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The World Day for Safety and Health at Work is an annual international campaign to promote safe, healthy and decent work. It is held on April 28th and has been observed by the International Labour Organization (ILO) since 2003.
It doesn’t, at least not yet. The World Day for Safety and Health at Work has typically focused on “occupational accidents and diseases”, with recent themes focusing on safety and health culture (2015) and workplace stress (2016).
But, it could be argued, cybersecurity awareness should factor as part of this day – officially or otherwise (it’s a great opportunity to raise awareness of workplace-related health and safety).
Cybersecurity is now a global issue, affecting companies of all sizes and every employee, at all levels of a business. The time is now for enterprises to see this issue as an important consideration when it comes to health and safety.
In fact, in today’s connected era – where the Internet of Things enables everything from smart fridges to connected pacemakers – it could be argued that security and safety now go hand-in-hand.
“We need to reverse the trend to connect everything to the internet,” said computer security guru Bruce Schneier in a recent article for New York Magazine. “And if we risk harm and even death, we need to think twice about what we connect and what we deliberately leave uncomputerized.
“If we get this wrong, the computer industry will look like the pharmaceutical industry, or the aircraft industry. But if we get this right, we can maintain the innovative environment of the internet that has given us so much.”
Cybersecurity is increasingly important in the workplace, simply because of the impact it can have on every aspect of business, from the safe storage of information to the prevention of data breaches, which could impact revenue. Cyberattacks can, at their worst, put companies out of business, or cause firms to be penalized by huge fines from data protection authorities (DPAs) – something that will become increasingly significant when the EU’s General Data Protection Regulation is introduced.
Fortunately, in many ‘switched on’ firms, cybersecurity has become more high profile – it’s a boardroom agenda item. Firms are conducting regular security training awareness programs, with security teams empowered by boards to protect themselves from latest threats.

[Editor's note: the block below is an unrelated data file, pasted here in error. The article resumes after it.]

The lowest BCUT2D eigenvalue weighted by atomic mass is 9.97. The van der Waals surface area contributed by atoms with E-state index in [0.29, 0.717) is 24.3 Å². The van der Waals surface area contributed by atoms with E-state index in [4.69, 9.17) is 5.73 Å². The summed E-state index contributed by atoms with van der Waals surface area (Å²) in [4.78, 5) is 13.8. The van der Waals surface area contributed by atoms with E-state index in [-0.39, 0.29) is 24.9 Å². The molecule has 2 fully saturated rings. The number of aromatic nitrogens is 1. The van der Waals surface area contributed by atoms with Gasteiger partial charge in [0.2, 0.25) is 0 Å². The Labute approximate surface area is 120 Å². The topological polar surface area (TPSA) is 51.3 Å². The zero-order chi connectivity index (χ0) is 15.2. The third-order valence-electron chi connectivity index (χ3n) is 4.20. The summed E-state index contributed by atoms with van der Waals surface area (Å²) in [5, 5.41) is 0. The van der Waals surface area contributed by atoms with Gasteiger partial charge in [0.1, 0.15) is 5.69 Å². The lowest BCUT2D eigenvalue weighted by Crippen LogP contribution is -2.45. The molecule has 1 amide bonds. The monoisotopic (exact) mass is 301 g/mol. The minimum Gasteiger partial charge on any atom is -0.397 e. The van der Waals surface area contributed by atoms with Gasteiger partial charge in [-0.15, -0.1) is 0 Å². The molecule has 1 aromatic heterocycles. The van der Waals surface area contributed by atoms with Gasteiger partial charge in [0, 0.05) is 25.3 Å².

The danger if you don’t is well publicized. Statistics show that 38% of breaches are internal, with a 2015 study from the University of Alabama at Birmingham revealing that three out of four companies view employee negligence as the greatest breach threat. The study also found that around 75% of employees upload classified work files to personal cloud accounts.
These figures are at risk of going significantly higher as companies embrace the cloud and become more connected through the IoT.
As examples of this connectivity – and the growing risk – the largest UK hospital was hit by a ransomware attack in January, while one month earlier a DDoS attack on automated buildings systems in Finland disabled heating controls.
Separately, two white hat security researchers from the US managed to hack into the building management system of an office belonging to a tech giant in Sydney, Australia, while – in an incident illustrating the dangers of IoT security – St. Jude Medical’s connected pacemaker was found vulnerable to attack. Cybersecurity and health and safety clearly go hand-in-hand.
The introduction of health and safety regulation has steadily improved employee welfare over the years, from reducing stress and accidents to insurance claims.
Companies that prioritize cybersecurity will likely see even greater benefits, from better defense and fewer successful attacks to more funding from the board for technology solutions. Ultimately, a stronger defensive posture will help improve brand reputation (which is usually negatively impacted in the event of a data breach), safeguard revenues and – in certain critical operations – save lives.
Furthermore, some would argue that companies simply have to embrace cybersecurity – cybercriminals are leveraging the latest technologies, cybercrime-as-a-service is commonplace and the desire for businesses to use data for competitive advantages puts them at greater risk. Cybersecurity has to be a top priority from company boardrooms on down if digital businesses are to be truly protected.
Seamus Doyle, CIO at Northern Ireland Water, emphasized the importance of cybersecurity in relation to health and safety in an interview last year with Business Reporter.
“When I am talking with some of my senior colleagues, [cybersecurity] is not quite as serious as health and safety but it is the next step down,” he said.
“Companies have long since moved past sacrificing health and safety for productivity. It is not an acceptable way to do business and people are moving to the same mindset with cybersecurity.”
Author Editor, ESET